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4.8 out of 5 stars19
4.8 out of 5 stars
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on 22 August 1999
I have read this book and I have cried, Like with Leonard Ihave felt many emotions, I am Indian, yet our people are still treated in this way why?? It is time for The White Government to wake up and see what they are doing to Innocent men like Leonard Peltier. This was one of the best Books I have ever read, It will tear at your heart, it will anger you, and it will depress you. Buy this book, read it, wake up and do something to help. We stand beside you my Brother Leonard!!!! IN THE SPIRT OF CRAZY HORSE!!! and IN THE SPIRT OF LEONARD PELTIER!!!! WE ARE STILL HERE!!!! END
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on 7 June 1999
I began reading this book as someone pretty well informed about the Leonard Peltier case; I knew all the facts and figures, knew of all the lies and injustices perpetrated against this soft-spoken, engaging, and strong-hearted Ojibwa-Sioux...and still my heart broke a little more with each page I read. To read this book is to realize that Leonard Peltier is not a murderer, and his imprisonment does not bring justice for slain FBI agents Jack Coler and Ronald Williams. If anything, only more injustice has been done them, because there is no justice in convicting the wrong man. That says only that their "brothers" in the FBI do not care who really killed them, provided someone - someone Indian - pays for it. I knew from before that Leonard was a quietly strong man who cares deeply for his people, but in this powerful memoir he shows also his grace, his eloquence, and his tremendous capacity for forgiveness and hope. Everyone should read this book. In particular, certain higher-ups in the FBI should read this book. They already know that Leonard is not a murderer; to this point, they have not let that bother them. I challenge anyone to read this book and not feel for Leonard Peltier. To Leonard: I am a white woman, and I have never had the pleasure to meet you face to face (yet), but I say to you anyway, Mitakuye Oyasin! I am pulling for you as hard as I can, and I pray you will one day be free.
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on 2 September 1999
This book is more terrifying than any work of fiction, because it's real. The horrific events Mr. Pelteer describes happened practically on our collective doorstep.
The man speaks from experience. His particular way of relating to the events around him is so readily accessible and vital I was finished the book and eagerly searching for more up to date information before I knew it.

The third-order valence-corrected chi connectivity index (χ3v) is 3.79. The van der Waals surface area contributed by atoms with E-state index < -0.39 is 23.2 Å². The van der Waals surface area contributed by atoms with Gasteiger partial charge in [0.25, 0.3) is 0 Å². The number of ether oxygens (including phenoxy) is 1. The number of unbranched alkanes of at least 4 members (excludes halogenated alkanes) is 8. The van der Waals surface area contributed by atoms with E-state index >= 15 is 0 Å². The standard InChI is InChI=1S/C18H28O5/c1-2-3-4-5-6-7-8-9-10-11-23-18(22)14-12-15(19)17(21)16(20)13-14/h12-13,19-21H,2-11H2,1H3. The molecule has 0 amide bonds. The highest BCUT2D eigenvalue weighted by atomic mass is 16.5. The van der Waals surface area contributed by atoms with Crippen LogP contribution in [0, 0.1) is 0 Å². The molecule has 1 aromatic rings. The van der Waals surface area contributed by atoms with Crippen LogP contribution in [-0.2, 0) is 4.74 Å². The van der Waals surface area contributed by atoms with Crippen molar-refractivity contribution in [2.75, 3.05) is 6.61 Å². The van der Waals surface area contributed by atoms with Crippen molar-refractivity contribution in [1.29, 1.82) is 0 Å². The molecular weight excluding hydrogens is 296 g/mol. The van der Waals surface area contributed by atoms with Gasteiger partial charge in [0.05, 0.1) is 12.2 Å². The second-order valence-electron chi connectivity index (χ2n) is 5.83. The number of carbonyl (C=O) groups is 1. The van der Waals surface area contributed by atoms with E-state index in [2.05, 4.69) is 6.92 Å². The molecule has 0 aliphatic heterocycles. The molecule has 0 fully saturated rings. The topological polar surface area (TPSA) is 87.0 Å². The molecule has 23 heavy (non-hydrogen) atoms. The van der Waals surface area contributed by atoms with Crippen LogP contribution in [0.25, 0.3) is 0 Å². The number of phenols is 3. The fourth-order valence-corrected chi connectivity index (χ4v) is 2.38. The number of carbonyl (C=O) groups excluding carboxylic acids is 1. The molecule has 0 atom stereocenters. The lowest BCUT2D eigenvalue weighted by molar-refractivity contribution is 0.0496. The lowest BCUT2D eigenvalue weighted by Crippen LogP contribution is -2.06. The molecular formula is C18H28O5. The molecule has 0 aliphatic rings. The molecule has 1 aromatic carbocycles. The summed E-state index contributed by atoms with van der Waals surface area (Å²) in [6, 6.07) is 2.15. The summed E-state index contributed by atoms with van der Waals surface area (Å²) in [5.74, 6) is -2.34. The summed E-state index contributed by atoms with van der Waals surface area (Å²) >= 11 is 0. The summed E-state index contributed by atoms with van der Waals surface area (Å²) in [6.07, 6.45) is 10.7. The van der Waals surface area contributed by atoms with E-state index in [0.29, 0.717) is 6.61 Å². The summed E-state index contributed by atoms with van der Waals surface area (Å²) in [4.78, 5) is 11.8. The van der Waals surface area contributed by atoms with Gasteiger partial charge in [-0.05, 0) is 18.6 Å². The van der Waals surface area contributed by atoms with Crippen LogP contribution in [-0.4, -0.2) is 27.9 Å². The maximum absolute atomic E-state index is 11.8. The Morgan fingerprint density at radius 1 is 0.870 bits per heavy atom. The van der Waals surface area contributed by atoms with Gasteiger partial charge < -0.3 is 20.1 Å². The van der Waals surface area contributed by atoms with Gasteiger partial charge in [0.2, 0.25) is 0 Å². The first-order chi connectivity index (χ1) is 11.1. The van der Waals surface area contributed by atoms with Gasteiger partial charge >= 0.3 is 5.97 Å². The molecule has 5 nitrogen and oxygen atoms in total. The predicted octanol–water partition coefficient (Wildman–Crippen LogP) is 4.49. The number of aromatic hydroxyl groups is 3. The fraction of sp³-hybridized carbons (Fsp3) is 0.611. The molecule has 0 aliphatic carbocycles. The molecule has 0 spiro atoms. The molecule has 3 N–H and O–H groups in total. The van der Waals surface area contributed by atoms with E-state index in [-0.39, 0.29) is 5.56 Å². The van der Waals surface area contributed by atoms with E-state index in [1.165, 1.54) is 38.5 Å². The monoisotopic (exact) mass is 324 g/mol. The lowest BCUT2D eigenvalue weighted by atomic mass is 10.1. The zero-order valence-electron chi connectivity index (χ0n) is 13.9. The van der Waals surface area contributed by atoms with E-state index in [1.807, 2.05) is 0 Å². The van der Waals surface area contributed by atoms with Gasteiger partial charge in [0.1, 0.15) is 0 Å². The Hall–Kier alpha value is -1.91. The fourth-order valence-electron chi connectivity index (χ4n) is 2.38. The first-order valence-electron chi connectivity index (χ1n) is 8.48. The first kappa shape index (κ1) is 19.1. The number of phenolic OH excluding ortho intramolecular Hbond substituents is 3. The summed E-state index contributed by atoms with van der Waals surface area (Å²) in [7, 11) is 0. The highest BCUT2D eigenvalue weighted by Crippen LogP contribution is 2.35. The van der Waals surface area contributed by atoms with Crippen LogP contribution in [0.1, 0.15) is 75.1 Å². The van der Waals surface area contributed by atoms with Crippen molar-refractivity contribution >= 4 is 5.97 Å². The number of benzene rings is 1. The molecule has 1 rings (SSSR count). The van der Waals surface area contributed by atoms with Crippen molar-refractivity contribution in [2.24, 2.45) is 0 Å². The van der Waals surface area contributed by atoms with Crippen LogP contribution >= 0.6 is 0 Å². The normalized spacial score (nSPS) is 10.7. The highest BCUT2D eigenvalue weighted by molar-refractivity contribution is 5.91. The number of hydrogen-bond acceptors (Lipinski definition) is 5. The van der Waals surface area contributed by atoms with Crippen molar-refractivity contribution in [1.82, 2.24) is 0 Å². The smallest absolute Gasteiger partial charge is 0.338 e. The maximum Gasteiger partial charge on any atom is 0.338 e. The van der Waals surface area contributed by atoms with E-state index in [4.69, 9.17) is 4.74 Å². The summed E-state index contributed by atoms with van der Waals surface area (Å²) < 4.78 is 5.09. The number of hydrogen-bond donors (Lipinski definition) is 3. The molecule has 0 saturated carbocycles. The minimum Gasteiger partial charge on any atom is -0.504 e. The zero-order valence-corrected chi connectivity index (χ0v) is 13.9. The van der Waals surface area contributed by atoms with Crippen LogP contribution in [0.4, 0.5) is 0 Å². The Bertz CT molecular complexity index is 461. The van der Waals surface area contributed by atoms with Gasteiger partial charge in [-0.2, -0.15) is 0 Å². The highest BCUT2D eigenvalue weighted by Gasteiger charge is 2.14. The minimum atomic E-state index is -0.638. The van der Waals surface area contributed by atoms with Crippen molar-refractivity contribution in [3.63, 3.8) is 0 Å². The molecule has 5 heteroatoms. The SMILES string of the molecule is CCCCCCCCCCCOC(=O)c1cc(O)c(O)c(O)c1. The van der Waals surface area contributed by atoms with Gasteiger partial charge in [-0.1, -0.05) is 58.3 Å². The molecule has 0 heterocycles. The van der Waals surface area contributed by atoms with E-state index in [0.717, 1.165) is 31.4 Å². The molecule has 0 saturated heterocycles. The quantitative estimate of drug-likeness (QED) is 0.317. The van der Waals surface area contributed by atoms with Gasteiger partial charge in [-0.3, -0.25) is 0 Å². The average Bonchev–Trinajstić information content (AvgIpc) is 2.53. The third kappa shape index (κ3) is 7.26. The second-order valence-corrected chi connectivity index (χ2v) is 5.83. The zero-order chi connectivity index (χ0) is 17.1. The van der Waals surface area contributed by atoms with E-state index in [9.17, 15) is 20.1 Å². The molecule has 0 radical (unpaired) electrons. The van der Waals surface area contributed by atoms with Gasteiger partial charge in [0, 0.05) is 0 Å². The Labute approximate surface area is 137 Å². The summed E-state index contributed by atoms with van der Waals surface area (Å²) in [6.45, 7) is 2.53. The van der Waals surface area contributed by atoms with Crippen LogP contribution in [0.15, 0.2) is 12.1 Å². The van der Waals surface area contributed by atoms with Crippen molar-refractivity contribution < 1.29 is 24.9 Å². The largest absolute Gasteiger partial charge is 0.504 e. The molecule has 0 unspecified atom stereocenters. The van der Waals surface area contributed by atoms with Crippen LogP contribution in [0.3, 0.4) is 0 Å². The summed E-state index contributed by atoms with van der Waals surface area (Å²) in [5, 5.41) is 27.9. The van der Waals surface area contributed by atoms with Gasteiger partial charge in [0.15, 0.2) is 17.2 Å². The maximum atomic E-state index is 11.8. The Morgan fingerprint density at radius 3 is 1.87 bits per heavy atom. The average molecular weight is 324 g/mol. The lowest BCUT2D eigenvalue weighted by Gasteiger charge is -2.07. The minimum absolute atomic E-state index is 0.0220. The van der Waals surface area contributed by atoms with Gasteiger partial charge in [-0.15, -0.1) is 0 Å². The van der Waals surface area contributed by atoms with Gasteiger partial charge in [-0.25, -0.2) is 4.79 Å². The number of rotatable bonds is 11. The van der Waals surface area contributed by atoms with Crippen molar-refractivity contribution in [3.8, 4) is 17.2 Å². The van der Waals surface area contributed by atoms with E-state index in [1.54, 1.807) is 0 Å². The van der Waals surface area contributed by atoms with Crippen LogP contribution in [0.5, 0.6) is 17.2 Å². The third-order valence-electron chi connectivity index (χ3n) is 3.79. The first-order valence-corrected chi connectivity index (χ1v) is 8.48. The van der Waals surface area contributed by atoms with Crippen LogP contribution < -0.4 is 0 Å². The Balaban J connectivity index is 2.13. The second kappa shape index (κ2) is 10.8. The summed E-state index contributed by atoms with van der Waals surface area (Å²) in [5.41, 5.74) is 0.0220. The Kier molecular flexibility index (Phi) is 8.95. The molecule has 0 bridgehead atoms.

If you're at all socially aware, or even consider yourself to be a kind and compassionate person, you owe it to yourself to read this book. I can't recommend it highly enough. I'm buying copies for my relatives for Christmas. It's that good.
Sometimes the most uplifting stories of all are also the saddest.
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on 21 August 1999
When I first read Peter Matthiessen's book "In the Spirit of Crazy Horse", my outrage at the multitude of wrongs to which Leonard Peltier has been subjected kept me up several sleepless nights. After reading "Prison Writings: My Life is My Sun Dance", those emotions boiled over - I burned Peltier's prison number #89637-132 into an upside-down American Flag which I display not with pride, but sadness and protest. The only reason this innocent man remains incarcerated is that his tale is an embarrassment to a country that prides itself upon securing and protecting human rights and justice. Lately there has been a resurgent interest in Americans coming to grips with the innumerable wrongs our ancestors have committed against Native Americans. However, many fail to see that blatant problems continue to exist right here, right now, today, and everyday. Peltier's writings are a reminder to us all that we cannot merely apologize for the past. We must do something to correct those mistakes now and in the future.
As a medical student, hearing Leonard describe the inhumane treatment of his medical problems is abhorable. This man may very well die in jail, before President Clinton or a parole board finally grant him his freedom. I cannot say that reading his words will make your blood pressure rise like mine, but I can assure you that it will change your life. With open eyes, then you can decide whether to continue to sit silently by or speak out for the rights of a man whose jaw is nearly frozen shut.
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on 13 July 1999
Having myself been at one time a skeptic of Peltier's fantastic claims, I became convinced of his innocence after poring over the considerable & incontrovertible evidence that clearly proves this man is a victim of political repression. But this book is only secondarily about how Peltier was purposely made a scapegoat by an out-of-control, Gestapo-esque FBI, and by a few unscrupulous scoundrels within Department of Justice [sic]. (That astonshing, disturbing history has been recounted elsewhere, e.g., "In the Spirit of Crazy Horse" or "Agents of Repression".)
Instead, in "Prison Writings" Peltier focuses more on the continuing historical struggle of his people to be treated with dignity and equality; offers insights into the realities of contemporary Indian existence beyond the sham portrayals in popular culture; and shows how his perceptions and opinions have been molded by his own experiences, from childhood to the starkness of prison life.